By Alex Randolph. For 2 people only. About 10 to 15 minutes per game.
I played on the day it arrived and didn't find it interesting. It was on the shelf for a year.
After a long time playing,
"It's fun to play like this"
We discovered how to enjoy it.
Asymmetric two-player game.
The victory conditions are different between the Bison side and the Native American side. The number and movement of wooden pieces are completely different.
Bison moves like a pawn in chess. It just takes a step forward.
If any one of them crosses the river on the Native American side, you win.
On the Native American side, operating
One chief who moves as a king and
4 dogs that move as a queen
you win if you can stop the bison.
The dogs just block the bison's path.
Native Americans can remove bison.
At our level, the Native American side is overwhelmingly advantageous.
If you play halfway with Bison, an unexpectedly fast chief will come and ruthlessly reap Bison.
Last time, I thought, "It's a lot unbalanced," so I put it on the shelf without thinking deeply.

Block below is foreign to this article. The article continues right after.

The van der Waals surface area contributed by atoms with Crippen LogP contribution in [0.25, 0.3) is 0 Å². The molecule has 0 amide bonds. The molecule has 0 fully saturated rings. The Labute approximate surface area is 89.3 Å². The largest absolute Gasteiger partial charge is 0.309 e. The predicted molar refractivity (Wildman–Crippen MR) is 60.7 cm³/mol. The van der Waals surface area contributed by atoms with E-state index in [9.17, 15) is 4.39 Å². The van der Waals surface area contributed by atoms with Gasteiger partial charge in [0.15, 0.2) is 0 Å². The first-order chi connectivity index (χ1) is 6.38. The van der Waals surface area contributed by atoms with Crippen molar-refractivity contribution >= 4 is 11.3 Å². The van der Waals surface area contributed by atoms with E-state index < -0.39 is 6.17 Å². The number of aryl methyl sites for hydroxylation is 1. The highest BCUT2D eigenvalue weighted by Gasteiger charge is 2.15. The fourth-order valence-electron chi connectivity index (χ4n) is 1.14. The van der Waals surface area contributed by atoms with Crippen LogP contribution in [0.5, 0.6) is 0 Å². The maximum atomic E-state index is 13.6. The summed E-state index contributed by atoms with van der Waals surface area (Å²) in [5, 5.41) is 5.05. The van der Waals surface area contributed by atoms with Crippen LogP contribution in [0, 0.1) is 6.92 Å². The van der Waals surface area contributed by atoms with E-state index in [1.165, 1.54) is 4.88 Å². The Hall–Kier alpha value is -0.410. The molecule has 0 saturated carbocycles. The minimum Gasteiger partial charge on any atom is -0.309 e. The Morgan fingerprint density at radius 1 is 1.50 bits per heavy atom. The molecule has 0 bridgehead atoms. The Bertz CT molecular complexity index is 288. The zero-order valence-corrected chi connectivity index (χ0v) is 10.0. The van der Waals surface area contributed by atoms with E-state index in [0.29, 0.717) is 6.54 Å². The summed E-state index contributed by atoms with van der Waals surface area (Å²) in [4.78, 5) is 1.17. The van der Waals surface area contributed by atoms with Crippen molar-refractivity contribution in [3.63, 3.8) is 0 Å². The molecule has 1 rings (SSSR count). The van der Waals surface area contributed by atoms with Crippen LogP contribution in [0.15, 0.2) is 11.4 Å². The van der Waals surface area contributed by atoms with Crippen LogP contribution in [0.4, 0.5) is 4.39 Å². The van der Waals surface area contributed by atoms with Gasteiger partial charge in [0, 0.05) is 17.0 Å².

This time We played several games in a row.
Then, somehow, we could find the winning line on the Bison side.
Gradually, the person who came up with some strategy, how to win on the Bison side, came to challenge.
It was more like trying out the most difficult action games on the NES alternately, rather than fighting.
Of course, the Native American side will do its best.
When the bison wins, we get a little excited. "Wow, this is how the bison side wins."
And somehow the countermeasures are taken and the difficulty level rises a little, and we repeat trying to find a strategy …
For us, this is a mysterious taste game, like one playing as the main character and the other playing as the role of an enemy.
I think the package is somewhat like NES software.